Our staff are already deploying vital aid in the places hit hardest, but we’re in a rapidly evolving situation with rapidly evolving needs. We’ll need the ability to mobilize quickly as we learn more—and we’re relying on you to make that happen.” So call your grandkids, or tell your children they can help – they will want to, I’m sure, when they see what is happening.

And thank you for the help you give!

Calling For The Peace Corps Next Act: The Equal Society Corps

I love this essay – I’m ready to pack my bags. Well, not quite. I need to finish my book tour first!

WYS Words

One of many incredible days for me as a Peace Corps volunteer in Kenya (Kaimosi). One of the many incredible experiences I had as a Peace Corps volunteer in Kenya (Kaimosi).

I was a Peace Corps volunteer a decade ago and it was one of the most important and impactful experiences of my life. As designed and established by John F. Kennedy in 1961, the Peace Corps provides technical assistance, helping people outside the United States to understand American culture, and helping Americans to understand the cultures of other countries.

As Wikipedia summarizes, “The work is generally related to social and economic development. Each program participant, a Peace Corps Volunteer, is an American citizen, typically with a college degree, who works abroad for a period of two years after three months of training. Volunteers work with governments, schools, non-profit organizations, non-government organizations, and entrepreneurs in education, hunger business, information technology, agriculture, and the environment.”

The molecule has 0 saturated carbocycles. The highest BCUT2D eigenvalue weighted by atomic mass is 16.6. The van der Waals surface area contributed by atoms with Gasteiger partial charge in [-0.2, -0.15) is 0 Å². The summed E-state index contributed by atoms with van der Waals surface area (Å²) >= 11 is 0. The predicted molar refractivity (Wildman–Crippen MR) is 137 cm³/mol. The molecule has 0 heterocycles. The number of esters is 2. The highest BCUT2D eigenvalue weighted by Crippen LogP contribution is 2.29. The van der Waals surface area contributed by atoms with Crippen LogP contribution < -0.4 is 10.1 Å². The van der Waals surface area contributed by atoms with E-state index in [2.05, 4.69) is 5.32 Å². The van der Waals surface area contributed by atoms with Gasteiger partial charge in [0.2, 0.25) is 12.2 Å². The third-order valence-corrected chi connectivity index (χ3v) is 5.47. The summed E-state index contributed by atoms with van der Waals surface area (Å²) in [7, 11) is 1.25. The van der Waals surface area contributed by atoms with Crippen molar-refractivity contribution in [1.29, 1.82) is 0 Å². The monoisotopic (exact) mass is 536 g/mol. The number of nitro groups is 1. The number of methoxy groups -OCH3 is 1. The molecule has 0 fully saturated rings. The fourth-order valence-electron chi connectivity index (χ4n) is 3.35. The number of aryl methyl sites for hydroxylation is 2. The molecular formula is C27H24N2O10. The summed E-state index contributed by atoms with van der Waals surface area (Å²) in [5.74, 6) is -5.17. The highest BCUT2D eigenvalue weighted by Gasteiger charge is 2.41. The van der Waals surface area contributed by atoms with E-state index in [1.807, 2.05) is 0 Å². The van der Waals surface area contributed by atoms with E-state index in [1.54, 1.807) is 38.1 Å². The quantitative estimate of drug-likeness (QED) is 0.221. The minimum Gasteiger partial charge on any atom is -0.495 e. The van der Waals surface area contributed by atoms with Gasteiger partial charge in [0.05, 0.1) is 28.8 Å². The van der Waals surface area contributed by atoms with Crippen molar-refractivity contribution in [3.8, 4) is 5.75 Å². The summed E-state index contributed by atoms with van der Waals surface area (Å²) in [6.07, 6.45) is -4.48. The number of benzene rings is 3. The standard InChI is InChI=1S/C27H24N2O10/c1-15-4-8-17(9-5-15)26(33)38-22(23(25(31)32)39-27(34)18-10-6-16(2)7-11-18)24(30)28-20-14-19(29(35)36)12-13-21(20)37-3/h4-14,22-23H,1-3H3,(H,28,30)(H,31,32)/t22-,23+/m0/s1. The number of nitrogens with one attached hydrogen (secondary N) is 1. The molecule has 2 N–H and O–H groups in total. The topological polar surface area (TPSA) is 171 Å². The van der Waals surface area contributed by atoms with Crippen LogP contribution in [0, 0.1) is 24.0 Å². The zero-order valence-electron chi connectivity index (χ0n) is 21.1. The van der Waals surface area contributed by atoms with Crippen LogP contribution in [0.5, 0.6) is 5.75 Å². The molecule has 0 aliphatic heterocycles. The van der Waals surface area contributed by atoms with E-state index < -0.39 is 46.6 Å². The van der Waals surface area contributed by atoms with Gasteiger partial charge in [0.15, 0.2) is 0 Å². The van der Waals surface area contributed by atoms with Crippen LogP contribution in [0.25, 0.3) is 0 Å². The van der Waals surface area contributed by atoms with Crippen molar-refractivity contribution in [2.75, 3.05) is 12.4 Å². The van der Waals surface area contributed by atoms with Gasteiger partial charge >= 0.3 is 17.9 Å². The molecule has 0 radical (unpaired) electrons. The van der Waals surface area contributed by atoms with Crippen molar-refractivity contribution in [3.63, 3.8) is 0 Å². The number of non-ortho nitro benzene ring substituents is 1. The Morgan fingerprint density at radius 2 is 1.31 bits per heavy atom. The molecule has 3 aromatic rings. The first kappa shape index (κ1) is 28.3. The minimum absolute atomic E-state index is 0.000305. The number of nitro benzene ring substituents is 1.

When I volunteered, there was a lot of emphasis on the…

View original post 1,220 more words

Three Ways Grandmas Can Tackle Ebola

One – Trick or Treat for Unicef

UN General Assembly where Obama spoke

UN General Assembly where Obama spoke

The Ebola virus seems just too overwhelming, not only for the children we love but even for us. But Unicef has an answer. They’ve been on the front lines for months already.

It’s not too early to start talking to the children in your life about Trick-or-Treating for UNICEF! Did you know this was an ongoing program? On their website they suggest three ways to help – traditional door-to-door, online, or holding a party. Would one of these appeal to your favorite child or children? If you offered to help with costume design or one of the others, I bet the answer would be yes!

Do you know where the name Unicef came from?  Do your grandchildren? You can find out here.

Two – Learn about the United States’ Response

The United States is sending help and Obama has asked other countries to step forward too.

You can watch Obama’s speech at the UN. At nine minutes, it may be too long to hold children’s attention, but you can look at these pictures of the UN and see others too while you listen.

Flags outside the UN Headquarters in New York City

Flags outside the UN Headquarters in New York City

Three – Become Familiar with the Affected Countries

Why not also get a map of Africa and let the children find the affected countries – Guinea, Liberia, and Sierra Leone primarily, with Senegal and Nigeria having limited cases? Here’s an interactive map you can use.


Flags of the world

Another way to encourage children to learn about Africa is to look at the flags and match them up with countries.

You can try this game – maybe after studying the flags!

Did you try the game? How did you do? Did the children you know do better?